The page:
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Armchair, one of a pair: M.7A-2021

Object information

Current Location: Gallery 4


Armchair, one of a pair


Designer: Kent, William




One of a pair (with M.7B-2021) of upholstered mahogany armchairs with beech frames with ornately carved legs and arm uprights, now with replacement ash seat rails.
Originally covered in yellow pure silk damask, the chair was acquired with replacement crimson damask, replaced in 2023 with modern yellow silk damask covering.


History note: Made for the Hon. Charles Bruce (1682–1747; 3rd Earl of Ailesbury from 1741) for his family seat, Tottenham House, Wiltshire. Thence by descent. Given in 1839 by Charles Brudenell Bruce, 1st Marquess of Ailesbury (1773–1856) to the family’s parish church of St Mary’s, Great Bedwyn, Marlborough.

Legal notes

Bought from St Mary's Church, Great Bedwyn, with the Colin Granville Elliot Legacy Fund, 2021

Acquisition and important dates

Method of acquisition: Bought (2021) by St Mary's Church, Great Bedwyn


18th Century, Mid
George II
Circa 1738 - 1741


For whatever reason, most likely changes in taste and fashion, the Fitzwilliam's armchairs were rejected from Tottenham House in 1839, and donated by its then owner, Charles Brudenell Bruce, 1st Marquess of Ailesbury (1773–1856), to the Bruce family’s parish church. By this time, the original yellow silk damask had been replaced by the ‘crimson cloth’ recorded in the 1839 diary of the Revd. John Ward, Vicar of St Mary’s. This crimson cloth (possibly worsted or damask) was replaced by another red cover before the pink and white damask found on the chairs in 2019. The chairs were reupholstered by The Fitzwilliam Museum in 2023, with modern yellow silk damask in reference to the original coverings. The distinctive nailing scheme, with stamped bosses at the corners of the back, has been preserved throughout. While none of the nails are original, all of the bosses seem to be.

Much of the interior decoration and furnishings of Tottenham House were designed by William Kent, in the same Palladian language. In their form and carved ornament, they are superb examples of one of Kent’s most characteristic types of seat furniture and notable for their proto-neoclassical turned legs of which there are few parallels in Kent’s work. Moreover, despite several phases of re-covering, their original upholstery treatment has been retained: four large stamped bosses at the corners of the chair-back, linked by large round-headed brass nails around the edges. This is also entirely characteristic of Kent (though lost in most of his surviving chairs), and indeed is sketchily recorded in a drawing in the V&A showing a half-section of a ‘plain chair’ (i.e. without arms) in the Franco-Italian Album of the later architect Sir William Chambers (1723–1796), acc. no. 5712. It is inscribed in Chambers’ hand, ‘Tottenham / Kent’, which provides incontrovertible proof that these armchairs were made as part of a larger suite of seat furniture, including plain chairs, by William Kent for Tottenham House.

Text by Dr Victoria Avery, Keeper European Sculpture & Decorative Arts at The Fitzwilliam Museum. First written in 2021 and edited in 2023 on advice from Lucy Wood, Furniture historian and former curator.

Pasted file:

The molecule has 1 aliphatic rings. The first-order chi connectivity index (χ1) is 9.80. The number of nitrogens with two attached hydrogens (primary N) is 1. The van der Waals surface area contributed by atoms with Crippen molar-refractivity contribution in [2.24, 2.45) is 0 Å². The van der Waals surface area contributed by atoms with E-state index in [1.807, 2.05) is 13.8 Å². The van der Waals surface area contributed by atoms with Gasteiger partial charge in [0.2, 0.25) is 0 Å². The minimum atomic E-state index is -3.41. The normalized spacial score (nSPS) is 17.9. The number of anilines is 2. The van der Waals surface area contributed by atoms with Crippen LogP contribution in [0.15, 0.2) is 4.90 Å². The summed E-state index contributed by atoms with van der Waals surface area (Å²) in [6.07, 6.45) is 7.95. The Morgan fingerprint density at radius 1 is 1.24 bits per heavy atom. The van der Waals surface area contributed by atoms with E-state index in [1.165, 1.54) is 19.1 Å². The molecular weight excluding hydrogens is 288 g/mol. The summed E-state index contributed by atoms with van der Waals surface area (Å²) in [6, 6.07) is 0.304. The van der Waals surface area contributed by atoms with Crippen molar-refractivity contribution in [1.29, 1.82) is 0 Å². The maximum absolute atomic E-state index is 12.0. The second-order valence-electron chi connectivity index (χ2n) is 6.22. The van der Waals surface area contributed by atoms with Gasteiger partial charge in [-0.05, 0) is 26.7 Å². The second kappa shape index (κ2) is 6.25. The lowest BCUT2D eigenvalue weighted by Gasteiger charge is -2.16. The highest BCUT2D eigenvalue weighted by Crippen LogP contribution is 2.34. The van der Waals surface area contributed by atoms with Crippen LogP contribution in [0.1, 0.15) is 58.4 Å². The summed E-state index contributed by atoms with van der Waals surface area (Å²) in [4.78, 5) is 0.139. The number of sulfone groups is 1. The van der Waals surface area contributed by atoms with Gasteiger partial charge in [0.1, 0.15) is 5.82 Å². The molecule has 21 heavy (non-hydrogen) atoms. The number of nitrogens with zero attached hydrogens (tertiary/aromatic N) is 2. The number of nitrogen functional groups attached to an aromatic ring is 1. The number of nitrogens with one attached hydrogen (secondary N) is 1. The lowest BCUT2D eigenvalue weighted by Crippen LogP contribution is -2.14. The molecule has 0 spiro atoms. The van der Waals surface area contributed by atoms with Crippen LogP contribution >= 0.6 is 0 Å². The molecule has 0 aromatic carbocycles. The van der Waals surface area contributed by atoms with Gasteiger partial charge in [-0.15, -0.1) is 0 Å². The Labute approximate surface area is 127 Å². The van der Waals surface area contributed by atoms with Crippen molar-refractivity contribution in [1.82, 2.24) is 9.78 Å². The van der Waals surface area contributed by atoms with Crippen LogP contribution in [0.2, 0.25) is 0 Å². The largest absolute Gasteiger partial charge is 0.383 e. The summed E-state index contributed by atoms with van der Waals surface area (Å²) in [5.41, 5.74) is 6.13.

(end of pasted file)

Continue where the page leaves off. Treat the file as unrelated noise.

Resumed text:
This V&A drawing has previously been relied upon to identify a set of four matching plain chairs, now in the Philadelphia Museum of Art, as part of the furnishings of Tottenham House, but (unlike the present armchairs) those chairs have no documented provenance before the twentieth century, have been extensively altered and their replacement blue silk upholstery has not retained the original upholstery design. There are three surviving related sets of chairs, chiefly divided between the Lady Lever Art Gallery, Port Sunlight, and (again) the Philadelphia Museum of Art. The present group – the Fitzwilliam's pair of ‘elbow chairs’, and the four ‘plain chairs’ in Philadelphia – is much the most luxurious of five extant suites. Research into the inventories of Tottenham House show that, undoubtedly, this group must be from the ‘Great’ (effectively State) Bed Chamber, and were the most important seats in Tottenham House.

This is one of a pair of armchairs (M.7A-2021 and M.7B-2021), or ‘elbow chairs’, which formed part of the original furnishings of Tottenham House, Wiltshire, the Palladian house designed by Richard Boyle, 3rd Earl of Burlington (1694–1753) for his sister, Lady Juliana Bruce (d. 1739), and her husband, the Hon. Charles Bruce (1682–1747; the future 3rd Earl of Ailesbury from 1741), to replace an earlier building. Begun in 1721, with Henry Flitcroft as the executant architect, Tottenham House is significant as being the first professional architectural project of Lord Burlington, the ‘Architect Earl’, who – together with his protégé and friend William Kent (c. 1685–1748) are credited with introducing Palladian architecture to Britain.

Components of the work

Part composed of silk ash beech mahogany

References and bibliographic entries

Related exhibitions

Identification numbers

Accession number: M.7A-2021
Primary reference Number: 307504
Object entry form: 1557
Stable URI

Audit data

Created: Tuesday 30 November 2021 Updated: Wednesday 17 January 2024 Last processed: Wednesday 17 January 2024

Associated departments & institutions

Owner or interested party: The Fitzwilliam Museum
Associated department: Applied Arts

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